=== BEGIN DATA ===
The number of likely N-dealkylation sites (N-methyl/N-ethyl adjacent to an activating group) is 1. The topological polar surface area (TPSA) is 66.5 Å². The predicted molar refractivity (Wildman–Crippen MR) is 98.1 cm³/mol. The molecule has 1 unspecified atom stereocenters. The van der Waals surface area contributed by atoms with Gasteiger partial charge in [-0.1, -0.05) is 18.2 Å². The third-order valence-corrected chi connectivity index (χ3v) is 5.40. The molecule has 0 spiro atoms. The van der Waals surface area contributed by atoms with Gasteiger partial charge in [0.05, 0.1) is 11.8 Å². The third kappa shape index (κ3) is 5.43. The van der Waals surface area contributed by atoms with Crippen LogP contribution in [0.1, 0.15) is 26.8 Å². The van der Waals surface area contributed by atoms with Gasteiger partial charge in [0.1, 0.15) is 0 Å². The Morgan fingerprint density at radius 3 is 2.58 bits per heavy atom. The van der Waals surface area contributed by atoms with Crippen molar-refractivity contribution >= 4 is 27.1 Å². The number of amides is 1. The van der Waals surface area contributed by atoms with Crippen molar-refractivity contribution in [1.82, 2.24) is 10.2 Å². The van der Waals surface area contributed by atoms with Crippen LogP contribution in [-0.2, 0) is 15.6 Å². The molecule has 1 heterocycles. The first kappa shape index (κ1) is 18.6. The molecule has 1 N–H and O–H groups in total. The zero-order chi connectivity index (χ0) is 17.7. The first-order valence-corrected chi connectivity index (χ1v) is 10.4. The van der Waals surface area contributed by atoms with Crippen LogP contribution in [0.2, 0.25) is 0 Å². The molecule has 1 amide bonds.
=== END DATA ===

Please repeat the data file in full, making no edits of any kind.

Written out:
The number of likely N-dealkylation sites (N-methyl/N-ethyl adjacent to an activating group) is 1. The topological polar surface area (TPSA) is 66.5 Å². The predicted molar refractivity (Wildman–Crippen MR) is 98.1 cm³/mol. The molecule has 1 unspecified atom stereocenters. The van der Waals surface area contributed by atoms with Gasteiger partial charge in [-0.1, -0.05) is 18.2 Å². The third-order valence-corrected chi connectivity index (χ3v) is 5.40. The molecule has 0 spiro atoms. The van der Waals surface area contributed by atoms with Gasteiger partial charge in [0.05, 0.1) is 11.8 Å². The third kappa shape index (κ3) is 5.43. The van der Waals surface area contributed by atoms with Crippen LogP contribution in [0.1, 0.15) is 26.8 Å². The van der Waals surface area contributed by atoms with Gasteiger partial charge in [0.1, 0.15) is 0 Å². The Morgan fingerprint density at radius 3 is 2.58 bits per heavy atom. The van der Waals surface area contributed by atoms with Crippen molar-refractivity contribution >= 4 is 27.1 Å². The number of amides is 1. The van der Waals surface area contributed by atoms with Crippen molar-refractivity contribution in [1.82, 2.24) is 10.2 Å². The van der Waals surface area contributed by atoms with Crippen LogP contribution in [-0.2, 0) is 15.6 Å². The molecule has 1 heterocycles. The first kappa shape index (κ1) is 18.6. The molecule has 1 N–H and O–H groups in total. The zero-order chi connectivity index (χ0) is 17.7. The first-order valence-corrected chi connectivity index (χ1v) is 10.4. The van der Waals surface area contributed by atoms with Crippen LogP contribution in [0.2, 0.25) is 0 Å². The molecule has 1 amide bonds.